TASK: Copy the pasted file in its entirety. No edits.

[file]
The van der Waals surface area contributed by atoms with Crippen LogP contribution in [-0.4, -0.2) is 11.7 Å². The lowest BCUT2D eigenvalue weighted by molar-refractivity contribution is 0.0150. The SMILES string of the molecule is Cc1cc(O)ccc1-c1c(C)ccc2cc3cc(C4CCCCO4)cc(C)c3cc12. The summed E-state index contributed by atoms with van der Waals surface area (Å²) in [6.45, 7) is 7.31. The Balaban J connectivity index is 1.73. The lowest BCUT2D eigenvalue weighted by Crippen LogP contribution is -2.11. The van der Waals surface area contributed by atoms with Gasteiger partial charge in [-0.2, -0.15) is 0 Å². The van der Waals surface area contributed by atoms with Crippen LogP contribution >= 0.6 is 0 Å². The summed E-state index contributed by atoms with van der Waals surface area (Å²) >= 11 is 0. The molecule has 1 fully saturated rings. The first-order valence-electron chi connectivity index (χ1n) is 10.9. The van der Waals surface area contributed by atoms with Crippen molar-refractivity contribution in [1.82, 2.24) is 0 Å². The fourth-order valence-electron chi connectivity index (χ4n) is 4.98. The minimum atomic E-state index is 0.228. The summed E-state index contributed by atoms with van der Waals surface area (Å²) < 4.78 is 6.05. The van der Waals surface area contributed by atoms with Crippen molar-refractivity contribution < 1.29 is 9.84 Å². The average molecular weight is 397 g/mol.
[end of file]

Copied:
The van der Waals surface area contributed by atoms with Crippen LogP contribution in [-0.4, -0.2) is 11.7 Å². The lowest BCUT2D eigenvalue weighted by molar-refractivity contribution is 0.0150. The SMILES string of the molecule is Cc1cc(O)ccc1-c1c(C)ccc2cc3cc(C4CCCCO4)cc(C)c3cc12. The summed E-state index contributed by atoms with van der Waals surface area (Å²) in [6.45, 7) is 7.31. The Balaban J connectivity index is 1.73. The lowest BCUT2D eigenvalue weighted by Crippen LogP contribution is -2.11. The van der Waals surface area contributed by atoms with Gasteiger partial charge in [-0.2, -0.15) is 0 Å². The van der Waals surface area contributed by atoms with Crippen LogP contribution >= 0.6 is 0 Å². The summed E-state index contributed by atoms with van der Waals surface area (Å²) >= 11 is 0. The molecule has 1 fully saturated rings. The first-order valence-electron chi connectivity index (χ1n) is 10.9. The van der Waals surface area contributed by atoms with Crippen molar-refractivity contribution in [1.82, 2.24) is 0 Å². The fourth-order valence-electron chi connectivity index (χ4n) is 4.98. The minimum atomic E-state index is 0.228. The summed E-state index contributed by atoms with van der Waals surface area (Å²) < 4.78 is 6.05. The van der Waals surface area contributed by atoms with Crippen molar-refractivity contribution < 1.29 is 9.84 Å². The average molecular weight is 397 g/mol.